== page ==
Media regulator Ofcom has confirmed it will review how participation TV—including quiz channels, adult chat, psychic reading and dating services—should best be regulated early in the New Year. Ofcom's announcement of a review comes as the premium rate watchdog ICSTIS conducts its own investigation into the growing number of TV quiz channels, and MPs on the Commons culture committee also consider whether adequate rules are in place to protect consumers.
Ofcom said its review had been prompted by "growing public concern" about participation TV. "Viewers are often repeatedly encouraged to spend money to interact with the television service; however, they may not always fully understand the charges involved or indeed what they are getting in return," said Ofcom. "Of the participation TV genres, TV quiz services tend to generate the most concerns from viewers."
Ofcom currently treats TV quiz channels as editorial services. Its broadcasting code—which seeks to uphold standards in programmes—only applies to editorial channels and not advertising or tele-shopping channels, which come under the Broadcast Committee of Advertising Practice's code, administered by the Advertising Standards Authority, though Ofcom has final 'back-stop' powers on all TV advertising. The BCAP code focuses on consumer protection. Ofcom said it could be argued "that it is in the interests of viewers that, where content contains repeated selling messages and commercial transactions are significantly involved, such content should be regulated as advertising, not editorial".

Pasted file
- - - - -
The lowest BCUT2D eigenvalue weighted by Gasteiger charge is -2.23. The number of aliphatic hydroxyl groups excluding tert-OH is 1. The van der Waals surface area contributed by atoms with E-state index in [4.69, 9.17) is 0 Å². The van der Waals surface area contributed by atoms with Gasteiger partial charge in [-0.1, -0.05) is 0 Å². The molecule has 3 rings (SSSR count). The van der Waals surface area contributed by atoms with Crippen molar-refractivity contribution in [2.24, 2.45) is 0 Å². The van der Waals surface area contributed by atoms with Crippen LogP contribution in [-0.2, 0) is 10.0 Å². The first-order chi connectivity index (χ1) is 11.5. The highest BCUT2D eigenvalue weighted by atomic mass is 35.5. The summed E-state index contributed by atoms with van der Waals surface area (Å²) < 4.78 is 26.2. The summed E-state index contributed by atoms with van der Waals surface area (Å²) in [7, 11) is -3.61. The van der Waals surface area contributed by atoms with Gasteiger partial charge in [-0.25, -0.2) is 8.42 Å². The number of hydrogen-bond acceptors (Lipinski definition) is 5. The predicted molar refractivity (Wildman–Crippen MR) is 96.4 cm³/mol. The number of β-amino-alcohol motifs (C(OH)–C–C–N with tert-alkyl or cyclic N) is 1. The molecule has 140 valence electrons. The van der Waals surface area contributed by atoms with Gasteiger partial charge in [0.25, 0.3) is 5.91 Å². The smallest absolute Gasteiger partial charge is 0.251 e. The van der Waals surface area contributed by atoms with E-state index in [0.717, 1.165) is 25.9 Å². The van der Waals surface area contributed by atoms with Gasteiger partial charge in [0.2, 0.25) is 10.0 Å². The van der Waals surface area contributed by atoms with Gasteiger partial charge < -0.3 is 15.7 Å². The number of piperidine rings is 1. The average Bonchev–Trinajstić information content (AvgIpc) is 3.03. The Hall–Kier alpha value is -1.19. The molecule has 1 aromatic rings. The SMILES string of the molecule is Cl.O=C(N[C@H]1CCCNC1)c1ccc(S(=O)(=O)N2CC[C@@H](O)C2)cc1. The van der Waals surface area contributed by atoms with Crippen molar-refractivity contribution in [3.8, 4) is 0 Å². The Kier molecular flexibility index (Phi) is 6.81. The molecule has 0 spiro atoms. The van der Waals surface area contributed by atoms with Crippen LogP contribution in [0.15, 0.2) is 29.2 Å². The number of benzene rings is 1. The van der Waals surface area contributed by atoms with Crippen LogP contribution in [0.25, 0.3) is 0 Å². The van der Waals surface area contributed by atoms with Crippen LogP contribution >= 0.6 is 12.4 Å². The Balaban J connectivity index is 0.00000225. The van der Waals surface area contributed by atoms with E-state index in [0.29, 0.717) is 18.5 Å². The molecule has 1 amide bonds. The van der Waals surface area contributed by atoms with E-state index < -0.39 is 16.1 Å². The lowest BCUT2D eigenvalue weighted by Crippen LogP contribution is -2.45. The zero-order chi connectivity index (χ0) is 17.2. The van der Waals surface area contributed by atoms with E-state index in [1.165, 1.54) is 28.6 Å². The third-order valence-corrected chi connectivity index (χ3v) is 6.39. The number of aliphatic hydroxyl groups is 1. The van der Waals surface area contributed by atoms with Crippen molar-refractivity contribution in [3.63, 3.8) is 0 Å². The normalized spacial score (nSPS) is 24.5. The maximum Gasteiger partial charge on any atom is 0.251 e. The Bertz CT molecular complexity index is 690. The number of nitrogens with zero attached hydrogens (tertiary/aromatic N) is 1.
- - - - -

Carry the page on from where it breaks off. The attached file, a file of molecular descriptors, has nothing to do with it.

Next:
Ofcom said an anomaly existed in the current treatment of live adult chat, psychic and occult services, which the BCAP code prohibits in unencrypted channels, but which Ofcom's broadcasting code allows as editorial services. "These services contain repeated invitations to viewers to call a premium rate line. It could therefore be argued that they are essentially commercial in nature and, in effect, a form of advertising. There is therefore also an argument that one of the consequences of broadcasting under the auspices of an editorial service is that these services are circumventing the advertising prohibitions," said Ofcom.
Ofcom is inviting responses to an issues paper on how participation TV should be regulated by January 31, 2007.
Lovelace Consulting | 15.12.2006